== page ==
|Lecturer||Mark WEEKS, Associate Professor|
|Department||Institute of Liberal Arts & Sciences, 2019 Spring|
|Recommended for:||Graduate School Common Courses (2・1.5 hours / session One session / week 15 weeks / semester)|
The central aims of this course are to help students/researchers in any field to:
Academic presentations are an increasingly important activity in global research communities and in connecting researchers across fields today. In an informal atmosphere supporting open communication, I want to show that it is possible to enjoy sharing ideas in English. The first step is to think deeply about why we're speaking, what our main point and aim is. The next is careful preparation based on the key principles of logical clarity and persuasive support.
Most of us are stressed by the need to give presentations about our research, especially if it's in a second or third language. This course attempts to deal with that from the beginning by creating a, friendly, interactive atmosphere in which students are not afraid to make mistakes.
Secondly, at a cognitive level, I have students examine closely why they are presenting, and help them realize that a presentation is not usually an end in itself; a research presentation generally has the functions of disseminating results or progress, garnering useful feedback, perhaps making useful contacts. In short, a research presentation is not usually an exam. Even if our research is going to be "tested" by some in the audience, that should have the constructive effect of improving our research. ake it clear to the students that when they present in class, they should focus on getting useful feedback, which doesnt necessarily mean entertainin With that in mind, I mg the audience but keeping them interested and facilitating understanding through clear organization and delivery of material. So that raises what is definitely a central issue of the course, making a logically clear and persuasive case for an idea through the presentation. That means supporting a clearly stated thesis and cutting incidental material within a strictly controlled time frame.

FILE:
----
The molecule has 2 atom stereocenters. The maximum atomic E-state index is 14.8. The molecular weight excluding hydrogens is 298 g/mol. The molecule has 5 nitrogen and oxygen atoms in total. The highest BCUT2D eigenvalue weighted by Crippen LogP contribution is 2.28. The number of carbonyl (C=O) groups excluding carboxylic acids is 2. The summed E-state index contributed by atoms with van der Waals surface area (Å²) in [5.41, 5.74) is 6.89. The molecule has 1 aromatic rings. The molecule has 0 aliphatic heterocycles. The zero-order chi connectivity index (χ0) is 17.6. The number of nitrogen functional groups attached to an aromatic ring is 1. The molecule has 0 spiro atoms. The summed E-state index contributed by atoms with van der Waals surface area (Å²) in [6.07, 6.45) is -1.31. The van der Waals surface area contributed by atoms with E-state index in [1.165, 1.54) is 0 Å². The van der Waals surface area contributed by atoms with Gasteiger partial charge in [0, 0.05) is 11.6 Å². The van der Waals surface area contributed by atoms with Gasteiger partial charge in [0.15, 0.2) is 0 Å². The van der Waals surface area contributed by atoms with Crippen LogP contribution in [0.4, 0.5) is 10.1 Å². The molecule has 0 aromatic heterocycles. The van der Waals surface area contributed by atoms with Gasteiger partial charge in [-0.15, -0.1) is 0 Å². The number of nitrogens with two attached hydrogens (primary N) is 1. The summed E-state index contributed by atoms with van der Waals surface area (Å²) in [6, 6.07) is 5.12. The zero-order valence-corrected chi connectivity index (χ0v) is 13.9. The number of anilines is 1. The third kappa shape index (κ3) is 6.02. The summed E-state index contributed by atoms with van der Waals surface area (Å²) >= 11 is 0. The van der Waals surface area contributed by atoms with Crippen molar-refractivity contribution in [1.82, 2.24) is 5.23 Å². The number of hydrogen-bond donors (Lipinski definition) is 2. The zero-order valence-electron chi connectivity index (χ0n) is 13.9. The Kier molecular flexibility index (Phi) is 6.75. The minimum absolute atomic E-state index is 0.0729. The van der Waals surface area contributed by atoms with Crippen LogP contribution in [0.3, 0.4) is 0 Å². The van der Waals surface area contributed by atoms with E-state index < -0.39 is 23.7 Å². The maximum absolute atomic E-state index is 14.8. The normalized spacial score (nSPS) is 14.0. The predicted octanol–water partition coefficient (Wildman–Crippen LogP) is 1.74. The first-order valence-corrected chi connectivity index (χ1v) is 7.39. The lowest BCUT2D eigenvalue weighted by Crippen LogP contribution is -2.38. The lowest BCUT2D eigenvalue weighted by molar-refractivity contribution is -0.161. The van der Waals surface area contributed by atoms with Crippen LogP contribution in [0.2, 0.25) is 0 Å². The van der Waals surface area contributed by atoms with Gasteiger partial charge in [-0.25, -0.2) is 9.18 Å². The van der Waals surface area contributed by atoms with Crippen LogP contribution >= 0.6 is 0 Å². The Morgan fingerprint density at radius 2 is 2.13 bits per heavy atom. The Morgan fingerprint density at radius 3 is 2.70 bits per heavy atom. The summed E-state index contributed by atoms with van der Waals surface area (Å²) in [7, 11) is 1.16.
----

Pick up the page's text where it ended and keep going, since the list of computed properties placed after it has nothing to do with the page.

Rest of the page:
The other important issue I've discovered is giving plenty of feedback. I help students individually on request as they prepare their two presentations for each course, particularly with structural and slide design issues. I give detailed feedback after their presentations, along with somewhat less detailed (but nevertheless very useful) feedback from fellow students. The goal, I tell them, is not to produce a faultless presentation, since that is almost impossible, but to improve through consideration of the feedback and through experience.
Most lessons include a short interactive lecture by the instructor on themes listed below, with related group or class discussions and exercises. Here is a tentative schedule:
Two presentations 40%
April 28, 2020